Posts Tagged ‘Roman tombstones’

The Great Northern Museum in Newcastle has a very good collection of Roman tombs and tombstones. Many of these have come from the area of Hadrians Wall and give us an insight into the variety of people serving there and where they originated in the empire.

Some of these give us textual descriptions of the people they commemorate, whilst other also include pictorial representations of the person and their trade.

There also some fine examples of stone sarcophagi.

The god Sol, here carved in the fashion of a Celtic Sun God or a classical Gorgon. The Romans often incorporated local gods or interpretations into the Roman pantheon as a way of binding the peoples of the Empire together.

The god Mithras, a favourite of the Roman soldiers. The cult of Mithras was for men only and they met in temples which resembled caves.

A statue of Animanes, the devil who fought with Mithras. His lion head is unfortunately missing. This was commissioned by Volusius Iraenaeus after Animanes had aided him in some unspecified venture.

This is an altar to Serapis, an Egyptian god who was a favourite of the Emperor Septimus Severus. This alter indicates the flexibility of the Roman religious system which allowed for God’s from all over the Empire to be incorporated, and worshipped. This alter was set up by Claudius Hieronymianus, the legate (commanding officer) of the sixth legion

These tombstones can all be seen in the Museum of Yorkshire.

This is the tombstone of Cornelia Optata. She was only 13 years old when she died. This tombstone was set up by her distraught father. We can gain some insight into his distress in the inscription ‘following the brief light of life, sire of an innocent daughter, I, a pitiable victim of unfair hope, bewail her final end’

The tombstone of Simplicia Florentina, a 10-month-old daughter of a Roman soldier serving in the garrison at York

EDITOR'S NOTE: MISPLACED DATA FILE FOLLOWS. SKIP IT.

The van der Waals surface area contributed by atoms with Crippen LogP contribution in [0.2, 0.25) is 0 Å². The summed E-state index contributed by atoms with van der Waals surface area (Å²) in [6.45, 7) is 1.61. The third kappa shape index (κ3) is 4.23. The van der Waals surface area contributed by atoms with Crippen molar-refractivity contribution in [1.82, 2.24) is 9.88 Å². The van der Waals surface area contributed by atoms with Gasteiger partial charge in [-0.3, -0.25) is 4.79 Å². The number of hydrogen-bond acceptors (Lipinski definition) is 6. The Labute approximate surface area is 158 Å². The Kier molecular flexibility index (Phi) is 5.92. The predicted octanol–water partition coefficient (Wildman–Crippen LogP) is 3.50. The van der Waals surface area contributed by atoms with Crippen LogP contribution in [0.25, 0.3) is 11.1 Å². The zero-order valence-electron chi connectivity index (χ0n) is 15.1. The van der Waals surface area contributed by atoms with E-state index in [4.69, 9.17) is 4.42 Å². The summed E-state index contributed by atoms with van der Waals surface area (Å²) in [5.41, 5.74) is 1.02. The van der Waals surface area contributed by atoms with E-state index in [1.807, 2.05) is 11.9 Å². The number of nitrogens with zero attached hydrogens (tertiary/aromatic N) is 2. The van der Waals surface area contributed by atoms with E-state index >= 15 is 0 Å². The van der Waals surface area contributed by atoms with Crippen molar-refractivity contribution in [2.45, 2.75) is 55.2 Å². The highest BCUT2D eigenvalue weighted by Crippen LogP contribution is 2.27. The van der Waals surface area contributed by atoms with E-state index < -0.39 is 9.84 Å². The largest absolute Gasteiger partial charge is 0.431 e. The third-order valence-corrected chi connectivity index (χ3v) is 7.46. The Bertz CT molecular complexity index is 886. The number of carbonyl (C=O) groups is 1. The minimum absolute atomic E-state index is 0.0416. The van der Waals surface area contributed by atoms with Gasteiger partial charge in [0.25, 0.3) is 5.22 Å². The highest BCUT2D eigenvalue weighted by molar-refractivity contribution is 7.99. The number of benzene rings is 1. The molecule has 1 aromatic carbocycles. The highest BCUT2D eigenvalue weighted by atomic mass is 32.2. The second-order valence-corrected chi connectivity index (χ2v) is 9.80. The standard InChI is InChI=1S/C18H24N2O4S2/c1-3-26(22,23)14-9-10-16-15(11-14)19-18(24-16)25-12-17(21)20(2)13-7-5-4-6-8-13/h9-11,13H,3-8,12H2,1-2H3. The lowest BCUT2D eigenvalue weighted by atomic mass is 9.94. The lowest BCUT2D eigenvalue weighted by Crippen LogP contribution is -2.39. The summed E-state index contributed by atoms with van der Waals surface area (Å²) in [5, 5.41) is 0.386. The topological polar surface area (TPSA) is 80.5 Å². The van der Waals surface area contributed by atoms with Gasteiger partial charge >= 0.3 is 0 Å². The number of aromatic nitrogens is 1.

The tombstone of Lucius Duccius Rufinus, a 28-year-old soldier from France. He held the honoured position of standard-bearer of the ninth Legion.

The tombstone of Aelia Aeliana. This tombstone is rather unusual as it is rare or such to display a scene of love and tenderness between a couple.

These examples can all be seen in the Museum of Yorkshire.

The inscriptions on Roman tombstones can often give us information about the people who lived and worked in the city

The tombstone of Decimina, daughter of Decimius

The tombstone of Arciaco, a Roman centurion who public came from northern Italy. His tombstone gives equal honour to his own personal god and to the divine emperor.

This coffin is something of a mystery. According to the inscription, it was the coffin of Julia Fortuna of Sardinia. However, the skeleton inside was that of a male, suggesting that the tomb may have been reused at some later date than the original burial to house a second body.

This is the tomb of a blacksmith. The image shows him at work in his forge.

these tombstones can all be seen in the Museum of Yorkshire